No doubt the civilian authorities were relieved to have received advice from the Australian Crown Solicitor, in early August, 1943, that the Commonwealth was not legally liable for the loss of the gold, and was “consequently under no legal liability to compensate the owners.”
On the 18th of October the same year, roughly five weeks after Salamaua and Lae had been re-entered by Australian and American military forces (Salamaua on the 11th and Lae on the 15th of September), a Field General Court Martial took place in New Guinea in which former NGVR Rifleman Bourke – who was NOT one of the demolition squad of six – was found guilty of the charge of having in his possession a quantity of gold without lawful excuse, an offense under the Mining Ordinance in effect pre-war. He had apparently been caught sluicing for gold and was arrested after being found in possession of a honey jar and biscuit tin which collectively contained 16 kilograms of ‘dirty’ gold amalgam. The honey jar and tin had been allegedly been given to him by former Rifleman Shaw who claimed to have ‘found’ the gold in the vicinity of Bulolo, and, thinking that Bourke had lost the gold he had deposited for safe-keeping in the NGVR Guardhouse – though there seems to be no record of the same – had given it to his friend. The charge, however, was not confirmed on technical grounds, but the amalgam was confiscated and held at the Royal Mint in Melbourne, and Bourke made no attempt to claim it. No evidence could be found to substantiate the suspicion that Bourke’s gold may have included a portion of the missing gold, so the mystery remained.
A further physical search for the gold at Bulolo was made over eight days in September of 1944, under the auspices of the Royal Papuan Constabulary, and with the help of thirty indigenous labourers, but with no result, and as late as April, 1945, when the war had very much moved on from the Bulolo Valley, and most of the NGVR members who had been present at the time of the disappearance had either been discharged from the army, or transferred to other entities such as the Australian New Guinea Administrative Unit, inquiries were still being made by a Major Hicks of the Royal Papuan Constabulary. The Australian Commonwealth Investigation Branch had also assisted in the efforts to find the gold by interviewing witnesses and suspects then residing in Australia.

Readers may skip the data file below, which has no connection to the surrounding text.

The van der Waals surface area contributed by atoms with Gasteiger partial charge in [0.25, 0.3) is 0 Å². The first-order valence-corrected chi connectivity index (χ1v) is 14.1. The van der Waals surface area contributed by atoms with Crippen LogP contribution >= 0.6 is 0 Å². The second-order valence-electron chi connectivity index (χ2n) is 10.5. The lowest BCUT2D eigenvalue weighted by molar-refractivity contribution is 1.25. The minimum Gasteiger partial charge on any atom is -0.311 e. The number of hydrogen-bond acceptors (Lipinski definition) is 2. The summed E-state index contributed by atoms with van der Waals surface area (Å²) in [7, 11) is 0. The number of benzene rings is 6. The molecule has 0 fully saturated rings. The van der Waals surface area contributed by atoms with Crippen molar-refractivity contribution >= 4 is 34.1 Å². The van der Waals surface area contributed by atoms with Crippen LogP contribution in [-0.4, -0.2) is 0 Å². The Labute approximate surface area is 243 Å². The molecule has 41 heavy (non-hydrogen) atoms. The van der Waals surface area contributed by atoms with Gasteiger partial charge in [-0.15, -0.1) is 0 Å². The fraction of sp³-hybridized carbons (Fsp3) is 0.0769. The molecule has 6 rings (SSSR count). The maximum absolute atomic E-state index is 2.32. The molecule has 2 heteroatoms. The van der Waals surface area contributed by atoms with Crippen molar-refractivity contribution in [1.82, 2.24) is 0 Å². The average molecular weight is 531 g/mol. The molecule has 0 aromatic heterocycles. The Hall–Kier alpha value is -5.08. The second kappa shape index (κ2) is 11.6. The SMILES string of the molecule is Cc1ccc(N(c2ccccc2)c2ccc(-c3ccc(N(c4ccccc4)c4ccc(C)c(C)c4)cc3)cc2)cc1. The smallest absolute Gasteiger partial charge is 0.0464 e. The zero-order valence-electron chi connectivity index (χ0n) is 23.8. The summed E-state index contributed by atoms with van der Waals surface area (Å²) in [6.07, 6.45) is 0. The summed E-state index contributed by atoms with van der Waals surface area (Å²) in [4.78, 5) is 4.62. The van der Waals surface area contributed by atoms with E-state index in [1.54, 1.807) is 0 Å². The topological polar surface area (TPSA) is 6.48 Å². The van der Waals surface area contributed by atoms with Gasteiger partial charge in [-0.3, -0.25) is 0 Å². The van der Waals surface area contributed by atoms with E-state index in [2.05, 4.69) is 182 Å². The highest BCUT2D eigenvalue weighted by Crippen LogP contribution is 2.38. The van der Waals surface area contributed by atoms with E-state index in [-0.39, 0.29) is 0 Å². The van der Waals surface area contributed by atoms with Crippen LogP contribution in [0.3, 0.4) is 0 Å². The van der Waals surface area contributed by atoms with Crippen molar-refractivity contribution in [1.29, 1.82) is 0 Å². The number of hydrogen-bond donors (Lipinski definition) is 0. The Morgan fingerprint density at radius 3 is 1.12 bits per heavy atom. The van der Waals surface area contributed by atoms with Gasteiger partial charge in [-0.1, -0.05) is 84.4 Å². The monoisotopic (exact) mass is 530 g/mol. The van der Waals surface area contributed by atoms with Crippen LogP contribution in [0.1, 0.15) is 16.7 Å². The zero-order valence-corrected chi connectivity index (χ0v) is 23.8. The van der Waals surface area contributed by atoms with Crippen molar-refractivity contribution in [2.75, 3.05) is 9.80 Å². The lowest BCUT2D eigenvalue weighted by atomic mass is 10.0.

In early 1946, after the civilian administration had taken over governance of the Territory from the army, the case was handed over to the Police Special Investigation Branch.
Finally, just over 11 years after the mystery first began, a cache of gold was unearthed at Bulolo on Monday the 29th of June, 1953 by a bulldozer driver named Wally Lawson who was involved in road-making. At the time, the missing gold was estimated to be worth £15,000.
Unfortunately the newspaper article announcing the find did not provide any further details, but as the documentation in the National Archives ceases at about this time, we might assume that the ‘bag’ of missing gold had been found. The question of who secreted it at same time as the first enemy troops set foot on mainland New Guinea remains unanswered.